What I can't understand is why any member of the veterinary community would EVER risk an adverse vaccine reaction – or choose to inject potentially toxic materials into a patient – when there's a very simple way (titers) to determine if an animal has maintained adequate immunity from a previous vaccination (or in some cases, previous exposure to the disease itself).
The False 'Herd Immunity' Argument
Next, the ABC News reporter talked with Dr. Michael Cavanaugh of the American Animal Hospital Association (AAHA). The AAHA and similar groups within the traditional veterinary community recommend giving core vaccines once every three years "to maintain a minimum threshold of disease-fighting antibodies."
Per Dr. Cavanaugh, "We need as many dogs and cats vaccinated as possible to build up a herd immunity against diseases." This assertion stems from the theory that "a critical mass of vaccinated animals will help protect those that aren't vaccinated."
This theory makes perfect sense – the more immunized pets there are, the less opportunity there is for unvaccinated animals to be exposed to disease. What doesn't make sense is the idea that re-vaccinating IMMUNE animals helps in any way to increase herd immunity. All re-vaccinating does is cause potential harm to already vaccinated pets – it does NOT make them "healthier" for purposes of herd immunity.
Individual Exposure Risk: Another False Argument for Automatic Re-Vaccination
The ABC News reporter goes on to point out that there are studies suggesting that certain vaccines can provide immunity against a disease for up to seven years – but not for every animal in every circumstance. According to Dr. Berger of UPenn, vaccination schedules should be based on an animal's age, size, health, and lifestyle. She also adds that pets who frequent dog parks, doggy daycares and kennels "should probably be vaccinated more often."
It's absolutely true that each individual animal responds differently to vaccinations, and it's also true that some pets' lifestyles provide more opportunities for exposure to disease. But once again I must ask, why automatically vaccinate when you can titer instead to determine a pet's immunity to diseases for which he's already been vaccinated?
In my experience, it is a whole lot safer to replace re-vaccination schedules with routine titer testing. Further, if a re-vaccination is actually necessary based on titer results, it should be given in a single (vs. combo) shot to address ONLY the disease for which there is insufficient immunity.
Antibody Titer Tests Can Be Expensive, So Make Sure to Shop Around
Toward the end of the ABC News piece, Dr. Cavanaugh of the AAHA concedes that titer tests are safe and effective, but predictably, he also contends that vaccines are safe and effective, too. He then points out that titer tests must be repeated every one to three years (which mirrors the 2011 guidelines for re-vaccination), and warns that titer tests "can cost up to four times as much as vaccines."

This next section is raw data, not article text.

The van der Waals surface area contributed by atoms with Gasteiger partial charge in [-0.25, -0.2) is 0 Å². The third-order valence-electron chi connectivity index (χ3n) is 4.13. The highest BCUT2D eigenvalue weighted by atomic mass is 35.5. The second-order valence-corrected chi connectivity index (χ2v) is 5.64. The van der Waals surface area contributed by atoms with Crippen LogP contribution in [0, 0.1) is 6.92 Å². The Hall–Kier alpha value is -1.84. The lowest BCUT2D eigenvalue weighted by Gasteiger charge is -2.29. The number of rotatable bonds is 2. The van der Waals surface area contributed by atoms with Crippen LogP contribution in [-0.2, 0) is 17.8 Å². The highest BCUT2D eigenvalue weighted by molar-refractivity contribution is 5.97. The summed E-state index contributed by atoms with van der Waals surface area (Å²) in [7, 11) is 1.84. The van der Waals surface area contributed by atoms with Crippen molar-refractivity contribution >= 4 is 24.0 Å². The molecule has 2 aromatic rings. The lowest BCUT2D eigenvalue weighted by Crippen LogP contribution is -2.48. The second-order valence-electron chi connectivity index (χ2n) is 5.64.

Cavanaugh is right about the exorbitant cost of titer tests at some veterinary practices, and in my opinion, it's an outrage. There is absolutely no reason the cost of a simple antibody blood test for distemper or parvo should be prohibitive. I've heard dog owners complain that their vet charges $200-$350 for a distemper/parvo vaccine titer test, which is ridiculous, not to mention it seems designed to "inspire" pet owners to choose re-vaccination over titering.
If you're interested in titer tests for your pet and your vet's cost seems high, I encourage you to call around to other practices in your area. The friend of mine who got a $200 quote from her regular vet was able to find another local practice that charged around $70 for a titer test. A reasonable cost for a blood draw and distemper/parvo titer test should be around $70-$100, depending on where the blood is sent and how (samples sent overnight obviously cost more). As a point of reference, Hemolife Diagnostics, owned by Dr. Jean Dodds, charges $52 for the distemper/parvo titer test, which is run from a blood sample any vet can send in.
There is also the VacciCheck antibody test kit that veterinary practices can use to measure antibody titers for canine distemper, parvo, and infectious hepatitis (adenovirus) in a single blood draw. Samples can be sent out to the lab that manufactures the test, or even better, there's an in-clinic test that returns results in around 20 minutes, and can cost as little as $20. Veterinarians willing to use the in-clinic test can confirm their patients' immunity in a single office visit.
Whatever the cost, in my experience, pet owners who titer feel it's money well spent to avoid subjecting their furry companions to unnecessary vaccines and the potential for serious adverse reactions.
By Dr. Karen Becker
Educationl Source provided by: http://healthypets.mercola.com/sites/healthypets/archive/2014/08/06/pet-vaccination.aspx?e_cid=20140806Z1_PetsNL_art_1&utm_source=petnl&utm_medium=email&utm_content=art1&utm_campaign=20140806Z1&et_cid=DM53100&et_rid=611439726
Author: Natural Pet Health Inc